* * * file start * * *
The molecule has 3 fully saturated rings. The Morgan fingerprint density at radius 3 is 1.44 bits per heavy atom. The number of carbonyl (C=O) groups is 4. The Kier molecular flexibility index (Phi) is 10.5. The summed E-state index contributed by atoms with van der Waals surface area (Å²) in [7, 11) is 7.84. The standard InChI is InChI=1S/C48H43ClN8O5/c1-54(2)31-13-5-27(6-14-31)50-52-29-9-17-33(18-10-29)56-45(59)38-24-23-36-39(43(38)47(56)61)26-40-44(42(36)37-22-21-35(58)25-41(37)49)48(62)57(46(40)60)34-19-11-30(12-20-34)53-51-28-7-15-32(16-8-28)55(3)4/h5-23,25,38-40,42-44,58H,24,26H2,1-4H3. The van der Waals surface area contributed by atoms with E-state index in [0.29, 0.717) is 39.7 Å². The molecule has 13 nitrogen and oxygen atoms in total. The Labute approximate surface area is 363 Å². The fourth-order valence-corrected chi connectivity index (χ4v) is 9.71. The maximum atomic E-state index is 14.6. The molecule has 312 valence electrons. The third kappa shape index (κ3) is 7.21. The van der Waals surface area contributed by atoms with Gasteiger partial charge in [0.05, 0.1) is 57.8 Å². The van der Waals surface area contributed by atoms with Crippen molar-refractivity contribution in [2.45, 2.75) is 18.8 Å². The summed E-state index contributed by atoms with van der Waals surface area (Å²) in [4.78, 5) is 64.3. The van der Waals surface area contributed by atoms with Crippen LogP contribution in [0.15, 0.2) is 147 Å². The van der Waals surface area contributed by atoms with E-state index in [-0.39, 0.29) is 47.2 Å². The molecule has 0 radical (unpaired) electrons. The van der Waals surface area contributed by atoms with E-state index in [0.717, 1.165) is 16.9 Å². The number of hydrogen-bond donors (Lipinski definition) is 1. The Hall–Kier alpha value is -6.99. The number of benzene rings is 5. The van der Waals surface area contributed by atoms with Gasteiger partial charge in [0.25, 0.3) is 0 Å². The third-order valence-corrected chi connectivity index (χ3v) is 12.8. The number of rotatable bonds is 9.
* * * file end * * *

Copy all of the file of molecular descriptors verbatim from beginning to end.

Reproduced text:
The molecule has 3 fully saturated rings. The Morgan fingerprint density at radius 3 is 1.44 bits per heavy atom. The number of carbonyl (C=O) groups is 4. The Kier molecular flexibility index (Phi) is 10.5. The summed E-state index contributed by atoms with van der Waals surface area (Å²) in [7, 11) is 7.84. The standard InChI is InChI=1S/C48H43ClN8O5/c1-54(2)31-13-5-27(6-14-31)50-52-29-9-17-33(18-10-29)56-45(59)38-24-23-36-39(43(38)47(56)61)26-40-44(42(36)37-22-21-35(58)25-41(37)49)48(62)57(46(40)60)34-19-11-30(12-20-34)53-51-28-7-15-32(16-8-28)55(3)4/h5-23,25,38-40,42-44,58H,24,26H2,1-4H3. The van der Waals surface area contributed by atoms with E-state index in [0.29, 0.717) is 39.7 Å². The molecule has 13 nitrogen and oxygen atoms in total. The Labute approximate surface area is 363 Å². The fourth-order valence-corrected chi connectivity index (χ4v) is 9.71. The maximum atomic E-state index is 14.6. The molecule has 312 valence electrons. The third kappa shape index (κ3) is 7.21. The van der Waals surface area contributed by atoms with Gasteiger partial charge in [0.05, 0.1) is 57.8 Å². The van der Waals surface area contributed by atoms with Crippen molar-refractivity contribution in [2.45, 2.75) is 18.8 Å². The summed E-state index contributed by atoms with van der Waals surface area (Å²) in [4.78, 5) is 64.3. The van der Waals surface area contributed by atoms with Crippen LogP contribution in [0.15, 0.2) is 147 Å². The van der Waals surface area contributed by atoms with E-state index in [-0.39, 0.29) is 47.2 Å². The molecule has 0 radical (unpaired) electrons. The van der Waals surface area contributed by atoms with E-state index in [0.717, 1.165) is 16.9 Å². The number of hydrogen-bond donors (Lipinski definition) is 1. The Hall–Kier alpha value is -6.99. The number of benzene rings is 5. The van der Waals surface area contributed by atoms with Gasteiger partial charge in [0.25, 0.3) is 0 Å². The third-order valence-corrected chi connectivity index (χ3v) is 12.8. The number of rotatable bonds is 9.